A control bus interconnects the controller 38 with all of the decompressor functional elements including the memory I/O unit 36. A μPC interface is also connected to the control bus, which provides a means of communication with a μPC external to the decompressor IC. It is anticipated that some level of interactivity will be incorporated into the transmission service, and at times this interactivity may not involve video. In these instances it may be desired to inhibit any operation of the decompressor IC, or condition it to provide a predetermined static display for example. These and other functions may be programmed into the controller and triggered by the μPC via the μPC interface.
To write special guide data to the DRAM 30 all that is required is that the decompression IC be instructed that the SCID associated with the special guide represents a video service. The decompression IC will accept the special guide data as if it were compressed video and write it to the DRAM. Normal decompression processing must be suspended to preclude decompression operations redistributing the stored special guide information within the DRAM. Decompression suspension is effected by the μPC when the special guide SCID is associated with the video decompressor.
Reading of special guide data from the DRAM 30 involves suspending normal operation of the controller 38 via the μPC interface 39, and accessing the DRAM 30 via the address generator 33 and the memory I/O 36. One of the normal functions of the controller 38 is to apply memory address start pointers to the memory address generator, to access specific compressed data in the DRAM, which compressed data establishes the parameters by which decompression should be performed. This same facility may be utilized for accessing the DRAM 30 to read special guide data. That is, the controller is arranged to accept address pointers from the μPC and apply same to the address generator. In this manner specific memory locations of the DRAM may be addressed by the μPC. Data read from the DRAM 30 is coupled to the control bus via the memory I/O, which converts 64-bit memory output words to e.g., 8-bit bytes. The respective 8-bit bytes are thereafter transferred via the μPC interface 39 to the μPC 17 wherein they may be used as menu program data or applied to the rate buffer memory 15 for subsequent use. During reading of the special guide data from DRAM, the normal operation of elements 32, 34, 35 and 36 may be suspended by the controller 38 responsive to μPC commands provided by the μPC interface 39.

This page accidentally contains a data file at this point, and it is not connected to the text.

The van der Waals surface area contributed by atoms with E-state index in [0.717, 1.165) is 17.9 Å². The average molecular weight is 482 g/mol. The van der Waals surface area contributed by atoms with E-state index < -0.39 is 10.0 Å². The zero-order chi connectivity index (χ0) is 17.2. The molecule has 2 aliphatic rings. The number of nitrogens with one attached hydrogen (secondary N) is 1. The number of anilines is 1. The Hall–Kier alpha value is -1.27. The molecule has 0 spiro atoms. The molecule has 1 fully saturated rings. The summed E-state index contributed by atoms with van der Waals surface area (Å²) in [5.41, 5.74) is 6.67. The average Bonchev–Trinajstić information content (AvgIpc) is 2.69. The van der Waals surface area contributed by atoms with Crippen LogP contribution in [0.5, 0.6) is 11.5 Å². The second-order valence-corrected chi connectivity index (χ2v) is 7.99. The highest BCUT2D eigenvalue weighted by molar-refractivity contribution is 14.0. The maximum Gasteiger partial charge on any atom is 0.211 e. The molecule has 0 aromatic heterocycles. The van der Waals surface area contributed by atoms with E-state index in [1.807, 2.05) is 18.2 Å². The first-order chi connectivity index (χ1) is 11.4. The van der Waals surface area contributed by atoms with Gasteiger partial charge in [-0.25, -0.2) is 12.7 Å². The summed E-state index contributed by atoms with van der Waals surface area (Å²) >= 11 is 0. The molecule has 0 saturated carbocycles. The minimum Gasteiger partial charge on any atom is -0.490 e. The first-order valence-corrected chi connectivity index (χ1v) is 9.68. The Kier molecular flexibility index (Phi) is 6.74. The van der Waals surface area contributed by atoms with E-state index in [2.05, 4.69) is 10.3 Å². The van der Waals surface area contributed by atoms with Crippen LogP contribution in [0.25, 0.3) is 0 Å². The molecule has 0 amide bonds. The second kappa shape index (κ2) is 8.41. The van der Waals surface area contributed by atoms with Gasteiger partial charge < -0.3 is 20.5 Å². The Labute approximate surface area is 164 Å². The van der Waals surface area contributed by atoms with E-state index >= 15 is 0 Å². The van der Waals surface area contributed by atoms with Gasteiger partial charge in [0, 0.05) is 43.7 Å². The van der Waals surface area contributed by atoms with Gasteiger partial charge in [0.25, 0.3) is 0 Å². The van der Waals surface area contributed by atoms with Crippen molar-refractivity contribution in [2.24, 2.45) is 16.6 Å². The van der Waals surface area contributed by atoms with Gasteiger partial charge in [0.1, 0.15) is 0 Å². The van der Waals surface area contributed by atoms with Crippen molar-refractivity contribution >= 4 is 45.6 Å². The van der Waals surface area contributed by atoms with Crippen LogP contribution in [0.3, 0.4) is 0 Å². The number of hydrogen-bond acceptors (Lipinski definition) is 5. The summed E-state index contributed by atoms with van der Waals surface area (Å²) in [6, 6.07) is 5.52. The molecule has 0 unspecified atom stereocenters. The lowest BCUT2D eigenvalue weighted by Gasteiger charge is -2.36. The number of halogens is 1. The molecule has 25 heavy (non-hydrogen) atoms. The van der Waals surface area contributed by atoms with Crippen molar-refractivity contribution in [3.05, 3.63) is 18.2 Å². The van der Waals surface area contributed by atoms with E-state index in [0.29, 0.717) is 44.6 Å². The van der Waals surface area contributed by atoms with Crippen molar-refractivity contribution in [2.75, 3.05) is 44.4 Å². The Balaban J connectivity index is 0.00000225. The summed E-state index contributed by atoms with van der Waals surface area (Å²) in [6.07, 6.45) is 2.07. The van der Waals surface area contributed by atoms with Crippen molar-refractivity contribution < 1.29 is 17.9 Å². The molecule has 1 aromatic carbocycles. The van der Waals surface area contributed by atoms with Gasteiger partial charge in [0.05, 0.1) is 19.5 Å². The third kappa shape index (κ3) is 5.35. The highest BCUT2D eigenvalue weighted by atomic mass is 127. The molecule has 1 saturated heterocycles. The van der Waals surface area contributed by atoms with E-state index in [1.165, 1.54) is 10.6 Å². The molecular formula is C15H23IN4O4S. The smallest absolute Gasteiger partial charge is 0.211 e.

The expanded capability of the overall system, that is, use of the dedicated video compressor memory for receiving and storing the special program guide, is effected with substantially no additional hardware. All that is required is a slight change in the programming of the controller 38 to accept read address pointers from the μPC interface, and an ability to suspend normal operations of ones of the decompression functions, changes that one skilled in the video decompression circuits art can readily make to his specific hardware/software embodiments.
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|U.S. Classification||725/48, 375/E07.025, 725/54, 375/E07.267, 348/E07.061, 348/E05.005, 348/E05.105, 348/E05.003, 348/E05.108, 375/E07.024|
|International Classification||H04N21/258, H04N21/431, H04N7/52, H04N7/24, H04N5/00, H04N5/445, H04N7/16, H04N5/44, H04L29/04, H04N21/482, H04N21/4363, H04N21/2383, H04N21/475, H04N21/2381, H04N21/262, H04N21/435, H04N21/442, H04N21/84, H04N21/2362, H04N21/235, H04N21/45, H04N21/6547, H04N21/458, H04N21/61, H04N21/47, H04N21/858, H04N21/8352, H04N21/434, H04N21/438, H04N7/20, H04N7/081, H04B1/16, H04N7/08, H04N7/025, H04B1/06, H04N7/035|
|Cooperative Classification||H04N21/6143, H04N21/44222, H04N21/858, H04N21/8352, H04N21/4532, H04N21/435, H04N21/2362, H04N7/163, H04N21/4382, H04N21/458, H04N21/2383, H04N21/26266, H04N21/26283, H04N5/44543, H04N21/482, H04N21/4345, H04N21/4383, H04N21/4755, H04N21/84, H04N21/235, H04N21/6547, H04N21/434, H04N21/4363, H04N7/52, H04N21/47, H04N21/2381, H04N21/4381, H04N5/4401|
|European Classification||H04N21/262R, H04N21/434S, H04N21/858, H04N21/438T, H04N21/84, H04N21/2362, H04N21/438D, H04N21/2381, H04N21/4363, H04N21/235, H04N21/435, H04N21/434, H04N21/482, H04N21/458, H04N21/61D6, H04N21/262T, H04N21/475P, H04N21/8352, H04N21/438M, H04N21/45M3, H04N21/2383, H04N21/442E2, H04N21/6547, H04N21/47, H04N5/44N, H04N7/16E2, H04N7/52, H04N5/445M|
|Jul 21, 1994||AS||Assignment|
Owner name: THOMSON CONSUMER ELECTRONICS, INC., INDIANA
Free format text: ASSIGNMENT OF ASSIGNORS INTEREST;ASSIGNORS:CHANEY, JOHN WILLIAM;BRIDGEWATER, KEVIN ELLIOTT;REEL/FRAME:007121/0966
Effective date: 19940608
|Sep 27, 1999||FPAY||Fee payment|
Year of fee payment: 4
|Oct 3, 2003||FPAY||Fee payment|
Year of fee payment: 8
|Oct 18, 2007||FPAY||Fee payment|
Year of fee payment: 12